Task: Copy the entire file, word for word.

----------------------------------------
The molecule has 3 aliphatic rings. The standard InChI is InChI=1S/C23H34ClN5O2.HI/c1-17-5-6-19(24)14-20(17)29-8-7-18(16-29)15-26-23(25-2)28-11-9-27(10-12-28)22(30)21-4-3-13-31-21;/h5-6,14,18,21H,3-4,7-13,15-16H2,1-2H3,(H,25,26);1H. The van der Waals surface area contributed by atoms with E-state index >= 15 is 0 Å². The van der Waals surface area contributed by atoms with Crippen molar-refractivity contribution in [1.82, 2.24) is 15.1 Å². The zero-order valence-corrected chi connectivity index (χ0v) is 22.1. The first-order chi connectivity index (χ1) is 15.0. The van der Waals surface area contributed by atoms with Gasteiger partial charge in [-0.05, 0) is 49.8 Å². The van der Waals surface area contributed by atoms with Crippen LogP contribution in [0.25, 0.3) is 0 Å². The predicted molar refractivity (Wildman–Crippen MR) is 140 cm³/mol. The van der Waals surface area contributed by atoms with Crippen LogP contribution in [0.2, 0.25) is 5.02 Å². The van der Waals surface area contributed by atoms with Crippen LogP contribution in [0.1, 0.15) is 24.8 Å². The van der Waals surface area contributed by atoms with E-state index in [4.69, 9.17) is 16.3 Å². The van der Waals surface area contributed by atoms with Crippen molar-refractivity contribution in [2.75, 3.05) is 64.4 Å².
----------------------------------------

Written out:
The molecule has 3 aliphatic rings. The standard InChI is InChI=1S/C23H34ClN5O2.HI/c1-17-5-6-19(24)14-20(17)29-8-7-18(16-29)15-26-23(25-2)28-11-9-27(10-12-28)22(30)21-4-3-13-31-21;/h5-6,14,18,21H,3-4,7-13,15-16H2,1-2H3,(H,25,26);1H. The van der Waals surface area contributed by atoms with E-state index >= 15 is 0 Å². The van der Waals surface area contributed by atoms with Crippen molar-refractivity contribution in [1.82, 2.24) is 15.1 Å². The zero-order valence-corrected chi connectivity index (χ0v) is 22.1. The first-order chi connectivity index (χ1) is 15.0. The van der Waals surface area contributed by atoms with Gasteiger partial charge in [-0.05, 0) is 49.8 Å². The van der Waals surface area contributed by atoms with Crippen LogP contribution in [0.25, 0.3) is 0 Å². The predicted molar refractivity (Wildman–Crippen MR) is 140 cm³/mol. The van der Waals surface area contributed by atoms with Crippen LogP contribution in [0.2, 0.25) is 5.02 Å². The van der Waals surface area contributed by atoms with Crippen LogP contribution in [0.1, 0.15) is 24.8 Å². The van der Waals surface area contributed by atoms with E-state index in [4.69, 9.17) is 16.3 Å². The van der Waals surface area contributed by atoms with Crippen molar-refractivity contribution in [2.75, 3.05) is 64.4 Å².